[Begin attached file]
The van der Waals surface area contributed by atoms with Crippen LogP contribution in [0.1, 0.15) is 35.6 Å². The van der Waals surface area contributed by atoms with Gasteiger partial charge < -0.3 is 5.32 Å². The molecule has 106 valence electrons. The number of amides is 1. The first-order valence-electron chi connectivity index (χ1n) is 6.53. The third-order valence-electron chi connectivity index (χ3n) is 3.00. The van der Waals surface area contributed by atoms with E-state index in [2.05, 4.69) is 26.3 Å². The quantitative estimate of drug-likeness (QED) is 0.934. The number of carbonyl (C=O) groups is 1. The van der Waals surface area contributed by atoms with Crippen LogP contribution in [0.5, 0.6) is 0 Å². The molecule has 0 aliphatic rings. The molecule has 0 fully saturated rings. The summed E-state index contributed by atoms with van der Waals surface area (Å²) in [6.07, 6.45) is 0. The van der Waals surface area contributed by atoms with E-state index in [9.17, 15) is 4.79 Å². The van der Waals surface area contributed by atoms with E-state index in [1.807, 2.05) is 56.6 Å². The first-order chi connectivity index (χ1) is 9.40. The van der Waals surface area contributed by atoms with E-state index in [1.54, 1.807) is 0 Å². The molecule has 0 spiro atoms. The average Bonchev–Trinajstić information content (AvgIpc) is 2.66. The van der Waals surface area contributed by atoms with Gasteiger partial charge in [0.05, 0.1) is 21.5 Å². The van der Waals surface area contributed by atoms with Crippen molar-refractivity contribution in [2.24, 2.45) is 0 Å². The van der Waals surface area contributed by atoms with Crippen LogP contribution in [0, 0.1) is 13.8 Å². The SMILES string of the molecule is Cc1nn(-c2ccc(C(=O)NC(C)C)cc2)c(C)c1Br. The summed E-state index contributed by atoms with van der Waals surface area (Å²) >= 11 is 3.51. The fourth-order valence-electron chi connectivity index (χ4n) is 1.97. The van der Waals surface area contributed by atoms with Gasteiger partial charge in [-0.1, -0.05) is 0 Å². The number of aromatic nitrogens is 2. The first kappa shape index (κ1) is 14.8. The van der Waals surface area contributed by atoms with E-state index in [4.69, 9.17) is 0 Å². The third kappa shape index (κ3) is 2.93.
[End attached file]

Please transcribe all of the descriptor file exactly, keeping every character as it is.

The van der Waals surface area contributed by atoms with Crippen LogP contribution in [0.1, 0.15) is 35.6 Å². The van der Waals surface area contributed by atoms with Gasteiger partial charge < -0.3 is 5.32 Å². The molecule has 106 valence electrons. The number of amides is 1. The first-order valence-electron chi connectivity index (χ1n) is 6.53. The third-order valence-electron chi connectivity index (χ3n) is 3.00. The van der Waals surface area contributed by atoms with E-state index in [2.05, 4.69) is 26.3 Å². The quantitative estimate of drug-likeness (QED) is 0.934. The number of carbonyl (C=O) groups is 1. The van der Waals surface area contributed by atoms with Crippen LogP contribution in [0.5, 0.6) is 0 Å². The molecule has 0 aliphatic rings. The molecule has 0 fully saturated rings. The summed E-state index contributed by atoms with van der Waals surface area (Å²) in [6.07, 6.45) is 0. The van der Waals surface area contributed by atoms with E-state index in [9.17, 15) is 4.79 Å². The van der Waals surface area contributed by atoms with E-state index in [1.807, 2.05) is 56.6 Å². The first-order chi connectivity index (χ1) is 9.40. The van der Waals surface area contributed by atoms with E-state index in [1.54, 1.807) is 0 Å². The molecule has 0 spiro atoms. The average Bonchev–Trinajstić information content (AvgIpc) is 2.66. The van der Waals surface area contributed by atoms with Gasteiger partial charge in [0.05, 0.1) is 21.5 Å². The van der Waals surface area contributed by atoms with Crippen molar-refractivity contribution in [2.24, 2.45) is 0 Å². The van der Waals surface area contributed by atoms with Crippen LogP contribution in [0, 0.1) is 13.8 Å². The SMILES string of the molecule is Cc1nn(-c2ccc(C(=O)NC(C)C)cc2)c(C)c1Br. The summed E-state index contributed by atoms with van der Waals surface area (Å²) >= 11 is 3.51. The fourth-order valence-electron chi connectivity index (χ4n) is 1.97. The van der Waals surface area contributed by atoms with Gasteiger partial charge in [-0.1, -0.05) is 0 Å². The number of aromatic nitrogens is 2. The first kappa shape index (κ1) is 14.8. The van der Waals surface area contributed by atoms with E-state index in [4.69, 9.17) is 0 Å². The third kappa shape index (κ3) is 2.93.